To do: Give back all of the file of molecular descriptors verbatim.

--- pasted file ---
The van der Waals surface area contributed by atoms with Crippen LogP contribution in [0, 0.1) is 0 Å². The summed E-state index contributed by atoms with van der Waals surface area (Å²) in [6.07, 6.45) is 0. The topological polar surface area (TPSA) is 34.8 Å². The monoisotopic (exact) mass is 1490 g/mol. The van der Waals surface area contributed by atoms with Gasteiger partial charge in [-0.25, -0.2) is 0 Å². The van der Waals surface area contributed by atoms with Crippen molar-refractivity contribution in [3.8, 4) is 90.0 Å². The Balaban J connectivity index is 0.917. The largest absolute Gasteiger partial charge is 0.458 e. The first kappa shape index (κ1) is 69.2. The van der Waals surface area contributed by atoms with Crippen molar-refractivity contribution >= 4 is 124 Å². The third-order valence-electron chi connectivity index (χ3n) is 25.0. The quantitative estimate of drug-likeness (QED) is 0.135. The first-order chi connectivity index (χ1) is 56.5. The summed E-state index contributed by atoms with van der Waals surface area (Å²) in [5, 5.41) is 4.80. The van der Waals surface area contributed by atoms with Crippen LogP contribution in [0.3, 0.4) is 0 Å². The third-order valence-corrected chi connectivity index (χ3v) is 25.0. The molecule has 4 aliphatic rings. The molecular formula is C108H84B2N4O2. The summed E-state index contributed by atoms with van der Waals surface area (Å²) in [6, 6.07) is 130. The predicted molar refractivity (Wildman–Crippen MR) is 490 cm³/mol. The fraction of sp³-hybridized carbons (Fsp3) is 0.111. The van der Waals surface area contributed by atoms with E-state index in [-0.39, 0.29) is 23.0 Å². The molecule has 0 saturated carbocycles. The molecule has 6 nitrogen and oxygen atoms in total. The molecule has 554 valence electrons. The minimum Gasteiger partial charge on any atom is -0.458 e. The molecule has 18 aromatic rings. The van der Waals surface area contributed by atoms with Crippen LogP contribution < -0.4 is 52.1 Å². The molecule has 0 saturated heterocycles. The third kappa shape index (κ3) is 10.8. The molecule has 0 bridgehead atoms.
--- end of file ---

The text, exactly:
The van der Waals surface area contributed by atoms with Crippen LogP contribution in [0, 0.1) is 0 Å². The summed E-state index contributed by atoms with van der Waals surface area (Å²) in [6.07, 6.45) is 0. The topological polar surface area (TPSA) is 34.8 Å². The monoisotopic (exact) mass is 1490 g/mol. The van der Waals surface area contributed by atoms with Gasteiger partial charge in [-0.25, -0.2) is 0 Å². The van der Waals surface area contributed by atoms with Crippen molar-refractivity contribution in [3.8, 4) is 90.0 Å². The Balaban J connectivity index is 0.917. The largest absolute Gasteiger partial charge is 0.458 e. The first kappa shape index (κ1) is 69.2. The van der Waals surface area contributed by atoms with Crippen molar-refractivity contribution >= 4 is 124 Å². The third-order valence-electron chi connectivity index (χ3n) is 25.0. The quantitative estimate of drug-likeness (QED) is 0.135. The first-order chi connectivity index (χ1) is 56.5. The summed E-state index contributed by atoms with van der Waals surface area (Å²) in [5, 5.41) is 4.80. The van der Waals surface area contributed by atoms with Crippen LogP contribution in [0.3, 0.4) is 0 Å². The third-order valence-corrected chi connectivity index (χ3v) is 25.0. The molecule has 4 aliphatic rings. The molecular formula is C108H84B2N4O2. The summed E-state index contributed by atoms with van der Waals surface area (Å²) in [6, 6.07) is 130. The predicted molar refractivity (Wildman–Crippen MR) is 490 cm³/mol. The fraction of sp³-hybridized carbons (Fsp3) is 0.111. The van der Waals surface area contributed by atoms with E-state index in [-0.39, 0.29) is 23.0 Å². The molecule has 0 saturated carbocycles. The molecule has 6 nitrogen and oxygen atoms in total. The molecule has 554 valence electrons. The minimum Gasteiger partial charge on any atom is -0.458 e. The molecule has 18 aromatic rings. The van der Waals surface area contributed by atoms with Crippen LogP contribution < -0.4 is 52.1 Å². The molecule has 0 saturated heterocycles. The third kappa shape index (κ3) is 10.8. The molecule has 0 bridgehead atoms.